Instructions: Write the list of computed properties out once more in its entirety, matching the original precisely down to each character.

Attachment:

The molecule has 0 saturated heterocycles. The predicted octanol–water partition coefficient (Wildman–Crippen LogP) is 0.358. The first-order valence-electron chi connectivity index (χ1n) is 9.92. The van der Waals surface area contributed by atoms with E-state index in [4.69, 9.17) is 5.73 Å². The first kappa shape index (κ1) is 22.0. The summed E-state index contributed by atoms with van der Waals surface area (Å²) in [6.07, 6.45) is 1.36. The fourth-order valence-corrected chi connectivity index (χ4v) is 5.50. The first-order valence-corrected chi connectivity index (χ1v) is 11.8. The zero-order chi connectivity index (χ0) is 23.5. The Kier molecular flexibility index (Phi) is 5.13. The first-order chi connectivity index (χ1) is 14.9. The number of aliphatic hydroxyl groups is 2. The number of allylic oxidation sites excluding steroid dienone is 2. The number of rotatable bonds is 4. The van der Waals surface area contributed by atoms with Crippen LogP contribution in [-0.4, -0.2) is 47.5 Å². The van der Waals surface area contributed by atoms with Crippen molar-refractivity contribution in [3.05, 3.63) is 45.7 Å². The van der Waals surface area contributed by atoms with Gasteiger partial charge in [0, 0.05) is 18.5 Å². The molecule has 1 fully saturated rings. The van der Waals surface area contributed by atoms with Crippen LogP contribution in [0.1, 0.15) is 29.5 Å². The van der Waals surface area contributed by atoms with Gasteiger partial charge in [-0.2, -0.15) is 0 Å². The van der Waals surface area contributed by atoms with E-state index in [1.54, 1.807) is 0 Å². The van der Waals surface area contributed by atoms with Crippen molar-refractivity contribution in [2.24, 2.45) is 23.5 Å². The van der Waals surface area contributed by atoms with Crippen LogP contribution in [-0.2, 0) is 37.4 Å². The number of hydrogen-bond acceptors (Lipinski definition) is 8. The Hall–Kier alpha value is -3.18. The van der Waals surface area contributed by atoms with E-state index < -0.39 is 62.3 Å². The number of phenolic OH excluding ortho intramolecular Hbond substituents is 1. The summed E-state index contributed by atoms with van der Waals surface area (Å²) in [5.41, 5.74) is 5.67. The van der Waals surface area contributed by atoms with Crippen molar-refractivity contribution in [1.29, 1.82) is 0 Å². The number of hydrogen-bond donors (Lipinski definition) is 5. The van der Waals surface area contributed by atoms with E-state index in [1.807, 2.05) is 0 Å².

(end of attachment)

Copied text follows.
The molecule has 0 saturated heterocycles. The predicted octanol–water partition coefficient (Wildman–Crippen LogP) is 0.358. The first-order valence-electron chi connectivity index (χ1n) is 9.92. The van der Waals surface area contributed by atoms with E-state index in [4.69, 9.17) is 5.73 Å². The first kappa shape index (κ1) is 22.0. The summed E-state index contributed by atoms with van der Waals surface area (Å²) in [6.07, 6.45) is 1.36. The fourth-order valence-corrected chi connectivity index (χ4v) is 5.50. The first-order valence-corrected chi connectivity index (χ1v) is 11.8. The zero-order chi connectivity index (χ0) is 23.5. The Kier molecular flexibility index (Phi) is 5.13. The first-order chi connectivity index (χ1) is 14.9. The number of aliphatic hydroxyl groups is 2. The number of allylic oxidation sites excluding steroid dienone is 2. The number of rotatable bonds is 4. The van der Waals surface area contributed by atoms with Crippen LogP contribution in [-0.4, -0.2) is 47.5 Å². The van der Waals surface area contributed by atoms with Crippen molar-refractivity contribution in [3.05, 3.63) is 45.7 Å². The van der Waals surface area contributed by atoms with Gasteiger partial charge in [0, 0.05) is 18.5 Å². The molecule has 1 fully saturated rings. The van der Waals surface area contributed by atoms with Crippen LogP contribution in [0.1, 0.15) is 29.5 Å². The van der Waals surface area contributed by atoms with Gasteiger partial charge in [-0.2, -0.15) is 0 Å². The van der Waals surface area contributed by atoms with E-state index in [1.54, 1.807) is 0 Å². The van der Waals surface area contributed by atoms with Crippen molar-refractivity contribution in [2.24, 2.45) is 23.5 Å². The van der Waals surface area contributed by atoms with Crippen LogP contribution in [-0.2, 0) is 37.4 Å². The number of hydrogen-bond acceptors (Lipinski definition) is 8. The Hall–Kier alpha value is -3.18. The van der Waals surface area contributed by atoms with E-state index < -0.39 is 62.3 Å². The number of phenolic OH excluding ortho intramolecular Hbond substituents is 1. The summed E-state index contributed by atoms with van der Waals surface area (Å²) in [5.41, 5.74) is 5.67. The van der Waals surface area contributed by atoms with Crippen molar-refractivity contribution in [1.29, 1.82) is 0 Å². The number of hydrogen-bond donors (Lipinski definition) is 5. The van der Waals surface area contributed by atoms with E-state index in [1.807, 2.05) is 0 Å².